Human cooperation is often based on reputation gained from previous interactions with third parties. Such reputation can be built on generous or punitive actions, and both, one's own reputation and the reputation of others have been shown to influence decision making in experimental games that control for confounding variables. Here we test how reputation-based cooperation and punishment react to a disruption of the cognitive processing in different kinds of helping games with observers. Saying a few superfluous words before each interaction was used to possibly interfere with working memory. In a first set of experiments, where reputation could only be based on generosity, the disturbance reduced the frequency of cooperation and lowered mean final payoffs. In a second set of experiments where reputation could only be based on punishment, disturbance increased the frequency of antisocial punishment (i.e., of punishing those who helped) and reduced the frequency of punishing defectors. Our findings suggest that working memory can easily be constraining in reputation-based interactions within experimental games, even if these games are based on a few simple rules with a visual display that provides all the information the subjects need to play the strategies predicted from current theory. Our findings also highlight a weakness of experimental games, namely that they can be very sensitive to environmental variation and that quantitative conclusions about antisocial punishment or other behavioral strategies can easily be misleading.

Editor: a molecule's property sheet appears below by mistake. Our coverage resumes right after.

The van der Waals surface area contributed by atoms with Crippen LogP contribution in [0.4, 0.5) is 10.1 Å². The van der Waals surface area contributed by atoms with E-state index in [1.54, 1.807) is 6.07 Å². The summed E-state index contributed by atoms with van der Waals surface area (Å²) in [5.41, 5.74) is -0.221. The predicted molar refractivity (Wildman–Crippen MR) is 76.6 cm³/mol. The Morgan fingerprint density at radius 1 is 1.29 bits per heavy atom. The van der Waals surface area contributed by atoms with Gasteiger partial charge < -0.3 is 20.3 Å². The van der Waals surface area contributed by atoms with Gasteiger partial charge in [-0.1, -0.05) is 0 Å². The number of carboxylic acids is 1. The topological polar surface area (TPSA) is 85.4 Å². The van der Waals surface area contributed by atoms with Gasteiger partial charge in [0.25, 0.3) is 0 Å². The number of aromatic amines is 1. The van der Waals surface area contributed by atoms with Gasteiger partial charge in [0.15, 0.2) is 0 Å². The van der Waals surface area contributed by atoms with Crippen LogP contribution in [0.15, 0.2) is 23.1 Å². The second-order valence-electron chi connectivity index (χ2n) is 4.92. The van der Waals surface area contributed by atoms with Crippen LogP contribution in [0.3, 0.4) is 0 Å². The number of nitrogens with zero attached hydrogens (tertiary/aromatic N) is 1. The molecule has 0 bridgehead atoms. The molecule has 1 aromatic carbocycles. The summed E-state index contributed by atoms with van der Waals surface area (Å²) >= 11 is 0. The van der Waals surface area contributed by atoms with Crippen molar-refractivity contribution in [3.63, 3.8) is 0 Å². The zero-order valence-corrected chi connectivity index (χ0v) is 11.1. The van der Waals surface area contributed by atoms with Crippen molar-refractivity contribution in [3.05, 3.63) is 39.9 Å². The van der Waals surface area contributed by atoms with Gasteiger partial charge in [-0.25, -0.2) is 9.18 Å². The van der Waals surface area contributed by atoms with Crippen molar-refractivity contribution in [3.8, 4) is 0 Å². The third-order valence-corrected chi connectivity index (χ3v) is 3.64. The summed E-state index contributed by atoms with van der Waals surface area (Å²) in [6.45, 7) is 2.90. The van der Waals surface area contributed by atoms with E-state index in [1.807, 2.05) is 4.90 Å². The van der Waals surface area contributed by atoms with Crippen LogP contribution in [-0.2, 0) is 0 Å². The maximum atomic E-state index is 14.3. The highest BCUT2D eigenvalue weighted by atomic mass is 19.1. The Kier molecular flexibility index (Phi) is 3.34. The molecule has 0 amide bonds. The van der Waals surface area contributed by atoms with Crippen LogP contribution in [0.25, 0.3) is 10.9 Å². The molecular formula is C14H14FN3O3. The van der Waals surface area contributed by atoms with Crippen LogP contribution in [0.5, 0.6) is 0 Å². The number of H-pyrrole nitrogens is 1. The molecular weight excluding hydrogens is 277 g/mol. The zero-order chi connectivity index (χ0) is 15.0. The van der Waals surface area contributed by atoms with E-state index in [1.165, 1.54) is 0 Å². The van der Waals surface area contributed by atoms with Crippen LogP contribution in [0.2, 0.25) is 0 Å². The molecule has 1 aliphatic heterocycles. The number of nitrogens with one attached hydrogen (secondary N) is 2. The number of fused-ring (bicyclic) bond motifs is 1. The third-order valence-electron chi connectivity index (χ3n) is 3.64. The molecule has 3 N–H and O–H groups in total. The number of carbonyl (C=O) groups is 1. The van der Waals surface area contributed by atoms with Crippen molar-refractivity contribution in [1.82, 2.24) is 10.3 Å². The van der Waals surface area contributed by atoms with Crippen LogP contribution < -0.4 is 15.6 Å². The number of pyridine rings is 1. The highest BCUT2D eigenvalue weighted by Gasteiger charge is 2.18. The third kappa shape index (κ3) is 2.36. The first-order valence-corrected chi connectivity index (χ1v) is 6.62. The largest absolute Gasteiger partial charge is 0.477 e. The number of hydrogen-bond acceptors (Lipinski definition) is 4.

All Science Journal Classification (ASJC) codes
- Ecology, Evolution, Behavior and Systematics